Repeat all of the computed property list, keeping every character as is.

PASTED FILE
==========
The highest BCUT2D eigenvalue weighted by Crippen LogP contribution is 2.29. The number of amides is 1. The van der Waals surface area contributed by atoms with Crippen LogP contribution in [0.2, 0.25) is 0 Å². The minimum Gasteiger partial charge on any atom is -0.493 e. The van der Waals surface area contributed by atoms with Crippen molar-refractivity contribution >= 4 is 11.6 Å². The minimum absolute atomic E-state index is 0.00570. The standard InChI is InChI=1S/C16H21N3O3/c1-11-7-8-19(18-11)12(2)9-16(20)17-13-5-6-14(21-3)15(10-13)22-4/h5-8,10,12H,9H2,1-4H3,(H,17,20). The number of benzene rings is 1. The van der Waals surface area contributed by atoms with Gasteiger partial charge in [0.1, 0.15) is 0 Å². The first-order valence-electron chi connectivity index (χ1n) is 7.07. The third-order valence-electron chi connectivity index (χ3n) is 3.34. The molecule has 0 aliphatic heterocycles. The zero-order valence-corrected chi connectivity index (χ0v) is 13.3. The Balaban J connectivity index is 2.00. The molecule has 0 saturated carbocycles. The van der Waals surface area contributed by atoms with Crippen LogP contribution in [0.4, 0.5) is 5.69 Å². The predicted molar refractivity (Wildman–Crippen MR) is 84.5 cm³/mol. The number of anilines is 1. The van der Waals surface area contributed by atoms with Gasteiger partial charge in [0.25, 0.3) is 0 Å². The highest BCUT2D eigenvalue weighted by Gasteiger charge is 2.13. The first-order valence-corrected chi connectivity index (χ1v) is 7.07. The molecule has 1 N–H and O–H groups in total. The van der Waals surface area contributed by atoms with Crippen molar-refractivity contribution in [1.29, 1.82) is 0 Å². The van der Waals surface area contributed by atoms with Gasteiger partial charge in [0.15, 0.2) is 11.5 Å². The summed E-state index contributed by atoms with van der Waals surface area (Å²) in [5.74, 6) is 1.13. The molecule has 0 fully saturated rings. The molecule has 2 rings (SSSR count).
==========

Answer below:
The highest BCUT2D eigenvalue weighted by Crippen LogP contribution is 2.29. The number of amides is 1. The van der Waals surface area contributed by atoms with Crippen LogP contribution in [0.2, 0.25) is 0 Å². The minimum Gasteiger partial charge on any atom is -0.493 e. The van der Waals surface area contributed by atoms with Crippen molar-refractivity contribution >= 4 is 11.6 Å². The minimum absolute atomic E-state index is 0.00570. The standard InChI is InChI=1S/C16H21N3O3/c1-11-7-8-19(18-11)12(2)9-16(20)17-13-5-6-14(21-3)15(10-13)22-4/h5-8,10,12H,9H2,1-4H3,(H,17,20). The number of benzene rings is 1. The van der Waals surface area contributed by atoms with Gasteiger partial charge in [0.1, 0.15) is 0 Å². The first-order valence-electron chi connectivity index (χ1n) is 7.07. The third-order valence-electron chi connectivity index (χ3n) is 3.34. The molecule has 0 aliphatic heterocycles. The zero-order valence-corrected chi connectivity index (χ0v) is 13.3. The Balaban J connectivity index is 2.00. The molecule has 0 saturated carbocycles. The van der Waals surface area contributed by atoms with Crippen LogP contribution in [0.4, 0.5) is 5.69 Å². The predicted molar refractivity (Wildman–Crippen MR) is 84.5 cm³/mol. The number of anilines is 1. The van der Waals surface area contributed by atoms with Gasteiger partial charge in [0.25, 0.3) is 0 Å². The highest BCUT2D eigenvalue weighted by Gasteiger charge is 2.13. The first-order valence-corrected chi connectivity index (χ1v) is 7.07. The molecule has 1 N–H and O–H groups in total. The van der Waals surface area contributed by atoms with Crippen molar-refractivity contribution in [1.29, 1.82) is 0 Å². The van der Waals surface area contributed by atoms with Gasteiger partial charge in [0.15, 0.2) is 11.5 Å². The summed E-state index contributed by atoms with van der Waals surface area (Å²) in [5.74, 6) is 1.13. The molecule has 0 fully saturated rings. The molecule has 2 rings (SSSR count).